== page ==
Tue, July 05, 2022


All-Black team set to climb Everest

At least 60 members, including 25 Sherpas and a filming crew, will accompany climbers.

On May 1, 1963, Jim Whittaker became the first American to climb the world’s highest peak— Mt Everest.

On August 28, the same year, Martin Luther King, an American civil rights activist and Baptist minister, during the March on Washington for Jobs and Freedom delivered his historic "I Have a Dream" speech calling for civil and economic rights and an end to racism in the United States.

It took four decades for the first Black climber to summit Everest.

On May 26, 2003, Sibusiso Emmanuel Vilane of Swaziland became the first black person to summit Everest, according to mountaineering statistics of the government.

Come May, a 11-member all-Black team has set its eyes on the world’s tallest peak.

The project aims to promote racial equity in the great outdoors by summiting Everest.

“We believe our project will encourage people of colour to not just dream big, but simply get outside,” Philip Henderson, a native of California, the leader of the 11-member all-Black expedition team, told journalists in Kathmandu on Wednesday.

“We want to tell the world that we build the community and we are also a part of the community.”

The team will leave Kathmandu for Lukla, the gateway to Everest, on Thursday and then trek to the Everest base camp.

The team will be accompanied by at least 60 members, including 25 Sherpa guides and an eight-member filming team. “Eleven of us will climb. We expect at least nine will succeed,” said Henderson.

The expedition has been named ‘Full Circle’, with an objective to spread awareness about the need for diversity and inclusion in outdoor sports and beyond for the Black community.

This historic attempt has been expected to inspire generations of outdoor enthusiasts, educators, leaders and mountaineers of colour to continue chasing their personal summits.

“Black people have started moving to big cities. They have started dreaming. Things have changed but they have not changed much,” said Henderson. “I have been to Nepal 12 times. People in Nepal know me but they don’t know us [Black].”

“We are going to Everest, the tallest mountain on the planet. There is a risk of dying. But if we succeed, the new generation will see what we did.”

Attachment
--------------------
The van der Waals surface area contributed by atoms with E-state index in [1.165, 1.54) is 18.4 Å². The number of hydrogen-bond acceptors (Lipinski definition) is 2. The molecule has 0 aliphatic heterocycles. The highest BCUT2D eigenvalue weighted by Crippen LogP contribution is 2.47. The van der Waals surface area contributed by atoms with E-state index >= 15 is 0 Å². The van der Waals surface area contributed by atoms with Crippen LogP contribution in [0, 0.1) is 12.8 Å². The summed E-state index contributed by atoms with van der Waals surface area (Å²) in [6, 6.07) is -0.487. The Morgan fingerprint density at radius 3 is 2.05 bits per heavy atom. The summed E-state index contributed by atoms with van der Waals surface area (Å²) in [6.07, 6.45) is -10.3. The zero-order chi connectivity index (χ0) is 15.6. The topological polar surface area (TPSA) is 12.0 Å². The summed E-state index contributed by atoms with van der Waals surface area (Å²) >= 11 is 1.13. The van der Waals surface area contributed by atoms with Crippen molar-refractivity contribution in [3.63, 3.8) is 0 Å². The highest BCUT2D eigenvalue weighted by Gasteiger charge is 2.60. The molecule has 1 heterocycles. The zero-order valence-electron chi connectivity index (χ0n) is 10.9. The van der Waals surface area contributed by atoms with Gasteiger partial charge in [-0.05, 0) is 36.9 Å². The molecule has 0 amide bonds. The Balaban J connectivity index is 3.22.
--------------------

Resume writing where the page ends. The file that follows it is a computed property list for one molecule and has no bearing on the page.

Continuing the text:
Attempting to summit Mount Everest is neither easy nor safe. At least 295 people have died on the mountain, 197 on Nepal’s side of Everest, according to the Himalayan Database that archives a comprehensive record of all expeditions.

Close to 7,000 mountaineers have climbed Everest from the Nepal side since Tenzing Norgay Sherpa and New Zealander Edmund Percival Hillary first set foot atop the world's highest peak in May 1953. Only a handful of those climbers have been Black.

Bhishma Raj Bhattarai, an official at the Department of Tourism, the agency that issues permits to climb Everst, told the Post that 176 permits have been issued for Everest as of Wednesday, with the highest 42 permits issued to American climbers.

“We also see an equally busy year on Everest this spring too.”

Last spring, despite the Covid pandemic at its peak, Nepal issued nearly 750 permits—with a record 408 fee-paying permits issued to individuals aspiring to climb the world’s tallest mountain. Only 163 climbers succeeded.

Everest aspirants have started packing their bags and are heading for the Khumbu region. Flights are busy, restaurants and hotels are packed again, helicopters are humming and ponies and yaks are busy transporting goods to the foot of Everest.

Everest normally sees aspirants with multiple goals.

“This is a project where we can make an impact,” said Adina Scott, one of the two female members in the team.

Bhattarai said that they have not maintained a separate record on Black Everest climbers but said such an expedition is rare.

In the spring of 2019, Saray N'kusi Khumalo, born in Zambia, and now a South African, had scaled the 8,8848.86 metre tall mountain after three failed attempts that were foiled by bad weather and a deadly earthquake in 2015.

“More women should rise,” said Shanta Nepali, who is filming the tour up to the Everest base camp. “This is an amazing project. This project will not only raise awareness to promote racial equity in the great outdoors in American society but in Nepal too where there are many communities who still face barriers either from the government or from society.”

“Nepal is also among the least diverse countries when it comes to the outdoors. I am happy to be a part of the project.”

Foreigners pay $11,000 to obtain a permit to climb Everest and spend anywhere between $40,000 and $90,000 for the entire expedition.

The Full Circle project is estimated to cost $800,000. The project received around $200,000 in donations through a GoFundMe campaign and was funded by companies like Microsoft and North Face.

“It costs a lot of money. But we have received overwhelming support for the noble change. We eat daal, bhaat to manage our expenses,” said Henderson.

“We are here to accomplish our goal,” he said, “we have to return home with success. This is Everest. A deadly mountain.”   

By Sangam Prasain



Asia News Network: The Nation (Thailand), The Korea Herald, The Straits Times (Singapore), China Daily,  Jakarta Post, The Star and Sin Chew Daily (Malaysia), The Statesman (India), Philippine Daily Inquirer, Yomiuri Shimbun and The Japan News, Gogo Mongolia,  Dawn (Pakistan),  The Island (Sri Lanka), Kuensel (Bhutan), Kathmandu Post (Nepal), Daily Star (Bangladesh), Eleven Media (Myanmar), the Phnom Penh Post and Rasmei Kampuchea (Cambodia), The Borneo Bulletin (Brunei), Vietnam News, and Vientiane Times (Laos).

Published : April 08, 2022

By : The Kathmandu Post